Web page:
Displaying the first of 29 old photos of Capel. View all Capel photos
Historic maps of Capel and the local area, hand-drawn by Ordnance Survey and Samuel Lewis. View all Capel maps
Capel area books
Displaying 1 of 22 books about Capel and the local area. View all books for this area
Memories of Capel
I Lived in Capel 40 Years
I loved every day there with my mother and father, I went to the school at 5 years till 11 years old.
My husband, daughter & I moved to Capel in 1991 to live in an apartment on the top floors of Lyne House. Lyne was the country house of the Broadwood family who were very famous piano makers. The mansion is a fascinating place to live with an abundance of history. Built in around 1799 it was totally changed from it's Georgian style to Victorian red brick with an extra storey. The communal hall has portraits of the Broadwood ancesters and a grand piano. The Broadwood Morris Men visit Lyne House every May Day and dance on the lawn or even in the hall depending on the weather! They took their Broadwood name because of Lucy Broadwood who was a collector of folk songs and folklore.
We intended staying here for a couple of years when we moved in but 20 years later we are still here although the time has come to move on. We have many wonderful memories of parties,barbecues,weddings and other celebrations with some great neighbours. Capel is... Read more
Living in capel before moving to NZ
Ted Turner Was Landlord Here
Ted Turner was landlord here, and his father before him, then Ted went to the Holly & Laurel at Holmwood where my family lived, they had a cottage behind the pub, I think the cottage is still there, there were about 8 cottages there. My dad was good mates with John Barrett who had the Duke's Head in Beare Green as with Ted Turner, John's dad had the Fuke's Head before him, My father was in the army same time as John, my farther had to come home on leave the same time as John, both their fathers were taken ill at the same time. That's when John took over the Duke's Head.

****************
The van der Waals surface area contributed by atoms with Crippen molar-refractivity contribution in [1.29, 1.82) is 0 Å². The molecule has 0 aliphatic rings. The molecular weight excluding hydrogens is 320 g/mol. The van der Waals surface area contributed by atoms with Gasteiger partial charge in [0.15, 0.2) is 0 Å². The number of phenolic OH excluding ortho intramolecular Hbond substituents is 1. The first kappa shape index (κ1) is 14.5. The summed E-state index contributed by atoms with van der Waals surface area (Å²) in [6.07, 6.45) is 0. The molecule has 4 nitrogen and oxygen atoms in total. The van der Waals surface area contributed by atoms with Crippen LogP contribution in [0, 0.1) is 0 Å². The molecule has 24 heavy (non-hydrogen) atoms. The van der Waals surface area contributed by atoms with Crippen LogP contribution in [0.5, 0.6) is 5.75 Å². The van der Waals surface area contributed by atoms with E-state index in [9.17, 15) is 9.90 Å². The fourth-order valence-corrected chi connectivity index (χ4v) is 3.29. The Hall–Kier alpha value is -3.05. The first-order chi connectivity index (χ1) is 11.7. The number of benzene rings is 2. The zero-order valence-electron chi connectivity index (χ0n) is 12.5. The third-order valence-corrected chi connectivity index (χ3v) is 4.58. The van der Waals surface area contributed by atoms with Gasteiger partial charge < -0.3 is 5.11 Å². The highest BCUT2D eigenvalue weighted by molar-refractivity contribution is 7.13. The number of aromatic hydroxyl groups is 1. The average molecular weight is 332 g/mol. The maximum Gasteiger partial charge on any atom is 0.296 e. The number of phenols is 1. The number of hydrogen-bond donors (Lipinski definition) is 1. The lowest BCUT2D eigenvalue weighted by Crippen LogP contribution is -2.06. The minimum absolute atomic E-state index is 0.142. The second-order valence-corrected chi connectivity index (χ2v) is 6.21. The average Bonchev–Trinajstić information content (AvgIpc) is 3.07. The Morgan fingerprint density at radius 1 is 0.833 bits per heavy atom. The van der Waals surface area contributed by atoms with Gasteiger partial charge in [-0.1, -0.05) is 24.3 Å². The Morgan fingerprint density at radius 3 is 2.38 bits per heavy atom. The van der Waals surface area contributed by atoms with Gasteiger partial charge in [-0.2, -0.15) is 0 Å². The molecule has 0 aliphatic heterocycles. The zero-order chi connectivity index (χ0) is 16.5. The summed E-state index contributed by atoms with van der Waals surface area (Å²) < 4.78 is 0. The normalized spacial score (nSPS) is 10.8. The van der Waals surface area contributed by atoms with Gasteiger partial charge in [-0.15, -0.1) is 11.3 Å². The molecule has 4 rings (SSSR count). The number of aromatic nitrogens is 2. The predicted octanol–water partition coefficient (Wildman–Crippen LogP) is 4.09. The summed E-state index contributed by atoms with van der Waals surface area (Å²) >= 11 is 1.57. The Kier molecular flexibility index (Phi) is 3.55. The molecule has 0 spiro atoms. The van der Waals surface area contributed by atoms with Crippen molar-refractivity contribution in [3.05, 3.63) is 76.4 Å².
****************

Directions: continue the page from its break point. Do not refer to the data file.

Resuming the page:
Doodlebug Exploding in Village, WW2
I was just 3 yrs. old staying in my aunt and uncle's bungalow in Newdigate, (they were working in a local munitions factory). My mother and baby sister were there from Sth. London with me. It was a lovely sunny day, I was in the garden playing when the Doodlebug engines cut out and it came down in the field next to the bungalow. The lady(Emily) in the next bungalow gathered me up from the garden and took me into her home and we hid beneath the table, whilst all the soil thrown up from the exploding bomb settled. My mother and sister were trapped beneath a large porcelain sink they had hidden beneath as the roof was blown off the Wood's bungalow by the explosion. My legs were cut by flying glass otherwise I was excited by the event, but mother refused to settle and insisted my father collected us and so we spent the war years, particularly the Battle of Britain period, in the safety of our cellar... Read more
Henfold Lane & Newdigate
I was four when my parents, Geoff and Pyll Kleboe, bought Keepers Cottage, Henfold Lane, Newdigate. A Mrs Thompson and her husband "Blackberry Jack" had lived there for many years and the property was very run down. With the talent of my maternal grandfather William Jones, over a period of 25 years "Keepers" was totally renovated. Believed to date back to the 1500s, it was originally an old coaching inn. It was lovingly restored to its former glory with wonderful ships' timbers, an enormous inglenook and a hand-made oak staircase, the oak it was made from came from a timber yard at Horsham. I remember being taken to see the tree trunk that my grandfather had shipped to his work shop in Bookham where it was stored before he started making the staircase. I attended Newdigate village school opposite Dean farm when a Mr Tuler was the headmaster. We used to walk to school from home, a trip of 2 miles each way, we didn't have buses or a car! On... Read more